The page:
In Greenspan v. Department of Veterans Affairs, Fed. Cir. No. 05-3302 (Sept. 8, 2006), the Federal Circuit reversed the Merit System Protection Board’s (Board) ruling that the agency proved, by clear and convincing evidence, that it would have reprimanded an appellant in the absence of his protected disclosures.
The appellant, a VA physician, received discipline after he made remarks suggesting an agency executive acted inappropriately. The appellant invoked the Whistleblower Protection Act, 5 U.S.C. §2302(b)(8) (WPA), but the Board upheld the agency’s position that the letter of reprimand and reduced proficiency rating would have been given because of the manner in which the protected disclosure was made, independent of the content of the disclosure. The WPA prohibits the taking of any adverse personnel action because of “any disclosure of information by an employee or applicant which the employee or applicant reasonably believes evidences–(i) a violation of any law, rule, or regulation, or (ii) gross mismanagement, a gross waste of funds, an abuse of authority, or a substantial and specific danger to public health and safety. . . .”
In this case, the appellant was elected by the medical staff to serve as representative at a hospital management meeting. Earlier, the medical staff had taken a vote of “no confidence” in the leadership of the Chief Executive Officer (CEO), who was attending the meeting. When the appellant spoke at the meeting he accused the CEO of engaging in prohibited personnel practices, deals where there was a conflict of interest and nepotism, and reprisal. After the meeting, the agency issued a Notice of Proposed Suspension to the appellant for making “unfounded statements which were defamatory about a senior VA official.” After the appellant’s reply, the agency mitigated the penalty to a formal letter of reprimand, stating that appellant’s presentation was done in “a derogatory, inflammatory and inappropriate manner.” The appellant’s supervisor also lowered his proficiency rating for “Personal Qualities” from “High Satisfactory” to “Satisfactory.” The appellant then filed a request for corrective action with the Board, claiming the reprimand and reduced rating were retaliation for his “whistleblowing.”
The Board presumed that appellant’s disclosures were protected, that the agency’s actions were adverse personnel actions within the meaning of §2302, and that his disclosures were a contributing factor to the agency’s actions. To prevail, the agency had to establish that it would have taken the same actions in the absence of the protected disclosures. Horton v. Dep’t of the Navy, 66 F.3d 279, 284 (Fed.Cir.1995). The Board, in Geyer v. Department of Justice, 70 M.S.P.R. 682, 688 (1996), aff’d, 116 F.3d 1497 (Fed.Cir.1997), identified several factors that may be considered when determining whether an agency action would have been taken in the absence of the employee’s whistleblowing disclosures, including the strength of the agency’s reason for the personnel action when the whistleblowing is excluded; the existence and strength of any motive to retaliate for the whistleblowing, and any evidence of similar actions against similarly situated employees for the non-whistleblowing aspect alone. The agency did not dispute that the actions against the appellant were taken in retaliation for his statements at the staff meeting, but argued that appellant was disciplined for derogatory, inappropriate, and disrespectful conduct, not for the content of his words. After a hearing, the administrative judge found that the agency would have taken the same disciplinary actions because appellant’s conduct was rude and disrespectful.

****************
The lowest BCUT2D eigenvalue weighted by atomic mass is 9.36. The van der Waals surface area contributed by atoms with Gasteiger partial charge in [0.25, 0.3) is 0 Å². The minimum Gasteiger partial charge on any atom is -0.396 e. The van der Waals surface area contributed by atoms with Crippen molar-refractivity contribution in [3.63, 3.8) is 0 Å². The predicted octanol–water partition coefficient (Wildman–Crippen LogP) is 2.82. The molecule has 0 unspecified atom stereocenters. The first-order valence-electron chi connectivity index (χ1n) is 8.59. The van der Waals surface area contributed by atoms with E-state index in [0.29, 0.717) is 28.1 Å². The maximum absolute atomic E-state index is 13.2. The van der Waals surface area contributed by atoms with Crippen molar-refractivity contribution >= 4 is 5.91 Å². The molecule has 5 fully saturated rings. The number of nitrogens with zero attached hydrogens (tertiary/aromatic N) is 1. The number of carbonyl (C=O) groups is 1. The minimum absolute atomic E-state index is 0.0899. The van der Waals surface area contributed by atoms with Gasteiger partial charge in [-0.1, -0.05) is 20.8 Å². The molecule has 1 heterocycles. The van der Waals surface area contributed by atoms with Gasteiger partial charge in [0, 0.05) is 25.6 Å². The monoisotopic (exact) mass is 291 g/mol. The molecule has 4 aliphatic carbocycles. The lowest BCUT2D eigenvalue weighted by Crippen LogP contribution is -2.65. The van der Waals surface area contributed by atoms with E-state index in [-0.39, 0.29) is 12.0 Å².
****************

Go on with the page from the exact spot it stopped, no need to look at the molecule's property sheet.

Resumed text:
While the Board affirmed this ruling, the Federal Circuit, noting that the WPA shields employees who speak out and criticize government management to “freely encourage employees to disclose that which is wrong with our government,” concluded that although wrongful or disruptive conduct is not shielded by the presence of a protected disclosure in this case, the conduct charges are anchored in the protected disclosures themselves. Thus, had the appellant not made the disclosures, he would not have been reprimanded, and there was not clear and convincing evidence that he was not disciplined for his conduct alone.
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